Category Archives: water

Fluorine-based nanostructures for desalination

A May 16, 2022 article by Qamariya Nasrullah for cosmosmagazine.com describes research from Japan on desalination (Note: A link has been removed),

Water supply is a growing global issue, especially with climate change bringing on more droughts. Seawater desalination is used worldwide to filter up to 97.4 million cubic metres per day. Two methods – thermal and reverse osmosis – predominate; both have huge energy costs.

In a pioneering study published in Science, researchers have used a fluorine-based nanostructure to successfully filter salt from water faster and more efficiently than other current technologies. But how does it work?

A May 12, 2022 University of Tokyo press release (also on EurekAlert), which originated the news item, provides the answer to Nasrullah’s question,

If you’ve ever cooked with a nonstick Teflon-coated frying pan, then you’ve probably seen the way that wet ingredients slide around it easily. This happens because the key component of Teflon is fluorine, a lightweight element that is naturally water repelling, or hydrophobic. Teflon can also be used to line pipes to improve the flow of water. Such behavior caught the attention of Associate Professor Yoshimitsu Itoh from the Department of Chemistry and Biotechnology at the University of Tokyo and his team. It inspired them to explore how pipes or channels made from fluorine might operate on a very different scale, the nanoscale.

“We were curious to see how effective a fluorous nanochannel might be at selectively filtering different compounds, in particular, water and salt. And, after running some complex computer simulations, we decided it was worth the time and effort to create a working sample,” said Itoh. “There are two main ways to desalinate water currently: thermally, using heat to evaporate seawater so it condenses as pure water, or by reverse osmosis, which uses pressure to force water through a membrane that blocks salt. Both methods require a lot of energy, but our tests suggest fluorous nanochannels require little energy, and have other benefits too.”

The team created test filtration membranes by chemically synthesizing nanoscopic fluorine rings, which were stacked and embedded in an otherwise impermeable lipid layer, similar to the organic molecules that make up cell walls. They created several test samples with nanorings between about 1 and 2 nanometers. For reference, a human hair is almost 100,000 nanometers wide. To test the effectiveness of their membranes, Itoh and the team measured the presence of chlorine ions, one of the major components of salt — the other being sodium — on either side of the test membrane.

“It was very exciting to see the results firsthand. The smaller of our test channels perfectly rejected incoming salt molecules, and the larger channels too were still an improvement over other desalination techniques and even cutting-edge carbon nanotube filters,” said Itoh. “The real surprise to me was how fast the process occurred. Our sample worked around several thousand times faster than typical industrial devices, and around 2,400 times faster than experimental carbon nanotube-based desalination devices.”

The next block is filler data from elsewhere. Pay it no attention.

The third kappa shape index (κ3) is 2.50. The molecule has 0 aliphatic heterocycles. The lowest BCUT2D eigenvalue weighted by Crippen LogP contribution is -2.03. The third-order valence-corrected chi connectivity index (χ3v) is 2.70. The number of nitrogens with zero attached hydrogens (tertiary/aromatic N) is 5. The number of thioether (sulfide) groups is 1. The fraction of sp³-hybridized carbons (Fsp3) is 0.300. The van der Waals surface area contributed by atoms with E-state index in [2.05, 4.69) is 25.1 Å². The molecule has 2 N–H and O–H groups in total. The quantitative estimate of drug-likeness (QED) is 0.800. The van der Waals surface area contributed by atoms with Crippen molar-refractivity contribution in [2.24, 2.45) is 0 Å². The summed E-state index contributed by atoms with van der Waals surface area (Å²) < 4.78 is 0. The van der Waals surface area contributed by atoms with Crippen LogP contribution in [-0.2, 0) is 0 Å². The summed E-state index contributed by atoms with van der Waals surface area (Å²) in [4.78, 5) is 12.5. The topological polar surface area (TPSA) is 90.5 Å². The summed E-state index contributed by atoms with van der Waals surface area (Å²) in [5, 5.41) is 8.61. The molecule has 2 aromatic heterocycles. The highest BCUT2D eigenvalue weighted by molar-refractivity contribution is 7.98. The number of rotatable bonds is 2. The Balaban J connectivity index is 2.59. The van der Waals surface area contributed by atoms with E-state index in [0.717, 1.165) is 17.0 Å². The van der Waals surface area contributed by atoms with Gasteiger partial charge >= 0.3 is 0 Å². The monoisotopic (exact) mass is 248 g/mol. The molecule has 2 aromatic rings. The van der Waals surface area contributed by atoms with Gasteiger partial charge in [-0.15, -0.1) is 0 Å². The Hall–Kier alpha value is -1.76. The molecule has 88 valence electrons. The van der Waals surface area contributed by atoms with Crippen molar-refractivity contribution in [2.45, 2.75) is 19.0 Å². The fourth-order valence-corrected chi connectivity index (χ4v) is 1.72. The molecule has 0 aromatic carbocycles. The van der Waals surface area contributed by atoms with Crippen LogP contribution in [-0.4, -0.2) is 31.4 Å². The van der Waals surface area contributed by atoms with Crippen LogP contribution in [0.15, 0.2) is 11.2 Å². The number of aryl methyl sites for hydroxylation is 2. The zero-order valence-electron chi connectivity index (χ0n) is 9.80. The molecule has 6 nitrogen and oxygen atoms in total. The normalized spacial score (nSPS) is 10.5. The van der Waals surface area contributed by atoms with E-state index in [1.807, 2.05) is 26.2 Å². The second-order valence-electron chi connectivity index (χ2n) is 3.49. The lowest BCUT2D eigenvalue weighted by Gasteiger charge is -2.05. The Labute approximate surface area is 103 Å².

As fluorine is electrically negative, it repels negative ions such as the chlorine found in salt. But an added bonus of this negativity is that it also breaks down what are known as water clusters, essentially loosely bound groups of water molecules, so that they pass through the channels quicker. The team’s fluorine-based water desalination membranes are more effective, faster, require less energy to operate and are made to be very simple to use as well, so what’s the catch?

“At present, the way we synthesize our materials is relatively energy-intensive itself; however, this is something we hope to improve upon in upcoming research. And, given the longevity of the membranes and their low operational costs, the overall energy costs will be much lower than with current methods,” said Itoh. “Other steps we wish to take are of course scaling this up. Our test samples were single nanochannels, but with the help of other specialists, we hope to create a membrane around 1 meter across in several years. In parallel with these manufacturing concerns, we’re also exploring whether similar membranes could be used to reduce carbon dioxide or other undesirable waste products released by industry.”

Here’s a link to and a citation for the paper,

Ultrafast water permeation through nanochannels with a densely fluorous interior surface by Yoshimitsu Itoh, Shuo Chen, Jyota Hirahara, Takeshi Konda, Tsubasa Aoki, Takumi Ueda, Ichio Shimada, James J. Cannon, Cheng Shao, Junichiro Shiomi, Kazuhito V. Tabata, Hiroyuki Noji, Kohei Sato, and Takuzo Aida. Science • 12 May 2022 • Vol 376, Issue 6594 • pp. 738-743 • DOI: 10.1126/science.abd0966